Dreamers Often Lie
(yes I used a Westworld-relevant quote)
I've been neglectful of posting book reviews lately, though ironically, I'm reading more books than ever! As a judge for the Cybils Award, I am actually reading more than I can keep up with! But, now that things are wrapping up, I will try and bring you the highlights.
Jacqueline West's Dreamers Often Lie began as a front-and-center favorite for me. The protagonist's involvement in the theatre and love of Shakespeare were immediately appealing to me. Plus, the trippy and disjointed narrative from an unreliable narrator (a la Girl on the Train) peppered with hallucinatory interactions with Shakespearean characters was completely memorizing. However, it didn't make my shortlist- and I'll do my best to explain why without too many spoilers.
Jaye wakes up in the hospital after sustaining a serious head injury. Determined to get back to school so she can reclaim her starring role in A Midsummer Night's Dream, Jaye lies to her doctors, her mother, and her sister and insists that she is fine- despite the fact that she is having full-on hallucinations of Shakespearean characters. As a compromise, Jaye is allowed to continue the play but under the strict eye of her childhood friend (super hotty) Pierce, the Oberon to her Titania. Though they've grown apart over the years, Pierce begins to make it clear that he is interested in being more than friends. Cue the new kid (bad boy-cum-Romeo) Rob who is just too good to be real.... so, is he?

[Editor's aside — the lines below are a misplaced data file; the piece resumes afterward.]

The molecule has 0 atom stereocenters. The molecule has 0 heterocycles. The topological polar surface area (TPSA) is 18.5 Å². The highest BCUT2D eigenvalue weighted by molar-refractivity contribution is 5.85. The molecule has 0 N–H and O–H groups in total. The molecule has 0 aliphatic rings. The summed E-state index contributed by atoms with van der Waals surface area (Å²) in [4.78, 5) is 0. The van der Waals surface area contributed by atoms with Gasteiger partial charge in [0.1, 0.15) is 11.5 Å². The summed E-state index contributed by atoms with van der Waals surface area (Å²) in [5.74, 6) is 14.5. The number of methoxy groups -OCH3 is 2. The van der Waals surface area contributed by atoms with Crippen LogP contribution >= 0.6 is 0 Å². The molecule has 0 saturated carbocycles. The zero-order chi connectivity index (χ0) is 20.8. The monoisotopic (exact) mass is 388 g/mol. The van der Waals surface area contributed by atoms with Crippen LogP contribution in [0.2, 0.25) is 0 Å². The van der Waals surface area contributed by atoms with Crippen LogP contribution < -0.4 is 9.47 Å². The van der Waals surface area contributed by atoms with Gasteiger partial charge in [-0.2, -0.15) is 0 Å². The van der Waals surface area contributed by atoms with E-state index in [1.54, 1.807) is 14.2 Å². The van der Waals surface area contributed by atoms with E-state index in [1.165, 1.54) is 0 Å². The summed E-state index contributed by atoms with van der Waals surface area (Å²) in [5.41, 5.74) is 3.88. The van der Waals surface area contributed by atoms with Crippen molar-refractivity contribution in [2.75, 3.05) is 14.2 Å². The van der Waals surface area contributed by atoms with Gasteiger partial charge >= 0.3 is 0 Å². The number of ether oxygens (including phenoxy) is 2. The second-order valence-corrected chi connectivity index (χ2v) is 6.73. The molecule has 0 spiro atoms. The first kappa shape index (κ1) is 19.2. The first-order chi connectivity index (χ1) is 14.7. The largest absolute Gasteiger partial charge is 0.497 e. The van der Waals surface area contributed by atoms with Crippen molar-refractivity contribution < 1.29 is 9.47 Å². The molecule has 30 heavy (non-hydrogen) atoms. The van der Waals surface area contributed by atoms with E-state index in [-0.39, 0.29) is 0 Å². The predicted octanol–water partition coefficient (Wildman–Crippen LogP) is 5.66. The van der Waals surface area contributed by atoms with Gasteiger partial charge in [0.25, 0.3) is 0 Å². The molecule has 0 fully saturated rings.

West nails Jaye's disjointed stream-of-consciousness narrative and her attempts to decipher truth from hallucination. And speaking of hallucinations- her Shakespearean interactions are spot-freaking-on. Ophelia dripping water onto her hospital bed as she waxes crazy or Puck messing with her or Hamlet whining morosely- all of it is intricately incorporated with Jaye's world in a way that is all too real for her. Aside from the hallucinations, Jaye also misses entire chucks of time and her perceptions of people's actions are often ungrounded and utterly confusing. For example, Pierce vacillates from knight in shining armor to over-controlling jock with anger issues. Jaye (and through her, the reader) is never certain which representation is reality due to her head trauma. All of the perception, flashbacks, and hallucinations work to create a flimsy web of reality, which makes for some good reading!
I loved the WTF-ery of the movie Black Swan. What was real? What was imagination? Did she die? Was that a dream? Can Winona Ryder just stop? Dreamers Often Lie seems to try and replicate the head scratching confusion that made Black Swan so appealing, but came off rather... lazy. I think that West intended a cliffhanger, but the ending was just a sloppy continuation of Jaye's frantic slip into delirium with no closure or direction at all. It seemed like a lot of work went in to creating powerfully complex characters just to end the story before they can be realized. I kind of left the book thinking "what was the point?!"
I dunno. I definitely think it was worth a read- especially for fans of Shakespeare. And if you want to feel like you're drunk while reading a book sober- then this is the tome for you.